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Question

How do you keep your installation of open source salesforce packages update to date and track changes if you're not using managed packages?

Background

As Salesforce matures there are more and more packages with great functionality I'd like to incorporate into our code base. While they usually have a managed package, the ability to fix bugs and extend the package further requires using the unmanaged version. This all works great until you want to get the latest version of the package and apply it to files you've modified. While there are great techniques to handle this with other open source projects, the lack of a folder, package, or local environment concepts precludes these approaches.

Has anyone in the community encountered this and have a good approach that ensures:

  • unmanaged packages installed from github are up to date
  • ideally allows you to push updates in a single click (assuming no conflicts)
  • track your own changes to those packages
  • @andrewfawcett, any thoughts? Given how prolific your open source contributions are figure you've had to have run into this before ... – Ralph Callaway Sep 9 '14 at 14:42
  • Yeah i also long for proper Java style package support, i'll compile some thoughts below for sure... – Andrew Fawcett Sep 9 '14 at 17:41
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Great question, Open Source on the platform was actually my very first Dreamforce session in 2012, and effectively kickstarted my presence in the community. I co presented with a number of others including Jeff Douglas and Reid Carlberg, it was a panel discussion format session. I remember this very topic coming up and sighting it as one of the inhibitors to open source really breaking out the way it has on other platforms. We hoped things would improve to make things more manageable... (no pun intended)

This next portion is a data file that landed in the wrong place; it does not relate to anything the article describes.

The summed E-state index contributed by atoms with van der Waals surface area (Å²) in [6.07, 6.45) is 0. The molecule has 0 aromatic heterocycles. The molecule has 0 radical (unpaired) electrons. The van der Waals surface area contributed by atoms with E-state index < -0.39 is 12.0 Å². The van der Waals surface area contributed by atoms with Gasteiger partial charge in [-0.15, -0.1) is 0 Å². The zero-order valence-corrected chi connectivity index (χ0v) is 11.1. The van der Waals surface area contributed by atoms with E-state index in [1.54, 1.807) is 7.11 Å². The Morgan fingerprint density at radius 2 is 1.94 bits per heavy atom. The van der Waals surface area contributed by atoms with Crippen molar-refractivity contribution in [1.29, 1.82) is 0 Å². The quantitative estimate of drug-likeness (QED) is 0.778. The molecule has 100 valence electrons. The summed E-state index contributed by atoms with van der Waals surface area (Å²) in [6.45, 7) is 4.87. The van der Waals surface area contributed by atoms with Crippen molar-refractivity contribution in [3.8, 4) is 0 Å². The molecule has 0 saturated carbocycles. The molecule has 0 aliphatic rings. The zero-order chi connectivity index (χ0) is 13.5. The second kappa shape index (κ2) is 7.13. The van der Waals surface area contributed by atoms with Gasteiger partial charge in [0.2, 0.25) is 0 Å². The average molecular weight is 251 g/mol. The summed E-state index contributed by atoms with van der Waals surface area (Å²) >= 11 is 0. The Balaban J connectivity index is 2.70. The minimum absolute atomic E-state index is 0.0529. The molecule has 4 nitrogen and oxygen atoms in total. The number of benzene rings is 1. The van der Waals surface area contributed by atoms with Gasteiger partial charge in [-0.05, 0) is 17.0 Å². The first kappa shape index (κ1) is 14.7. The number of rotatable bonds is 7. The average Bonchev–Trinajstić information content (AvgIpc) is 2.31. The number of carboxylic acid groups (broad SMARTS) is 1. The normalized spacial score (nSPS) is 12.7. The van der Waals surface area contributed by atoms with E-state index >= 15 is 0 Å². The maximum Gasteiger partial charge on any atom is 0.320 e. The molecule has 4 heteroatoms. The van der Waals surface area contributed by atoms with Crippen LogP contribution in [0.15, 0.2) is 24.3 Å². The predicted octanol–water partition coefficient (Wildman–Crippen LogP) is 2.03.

Reflection When we look at what other open source projects do on other platforms, they target two types of customers, those that simply want to install the tool and those that want to contribute. Take Jenkins, they make incredibly easy to install and upgrade it as a consumer, as you point out in this mode your in the hands of others in respect to fixes and updates. Yet they also of course offer instructions on how to build and deploy manually, typically preferred by developers, that know they are needing to customise and ideally contribute back to the project. The downside is that in most cases when this route is taken its expected that the developer handles updating their installation and marshalling back any contributions to the code base.

Force.com. So in some respects i don't think Force.com open source projects need to be that different, though in reality, i find it rare that the open source project offers a managed package (i find unmanaged packages a bit pointless to offer). Even when they are they are often not kept up to date with the repository contents. This aspect draws consumer down the DIY deployment route. It also worth noting that not all open source projects are suitable for managed package deployment, due to the way global has to be used, it constrains projects that are more developer libraries than tools. Finally we all know creating managed packages is not automated, something other platforms enjoy, meaning the open source contributors have to spend less of their precious time writing code if they want to provide this facility each time they make a release.

Process. I think the approach you take really depends on where you intent on going with your use of the open source tool and how active the project is going through its release phases. If you plan on contributing back or not basically and also how quickly you need fixes or enhancements before the open source project owners collectively decide to push a new release (i for example have given packaging org access to my open project contributors to help ease the burden on me and promote more managed releases).

So i can think of these routes you might want to consider...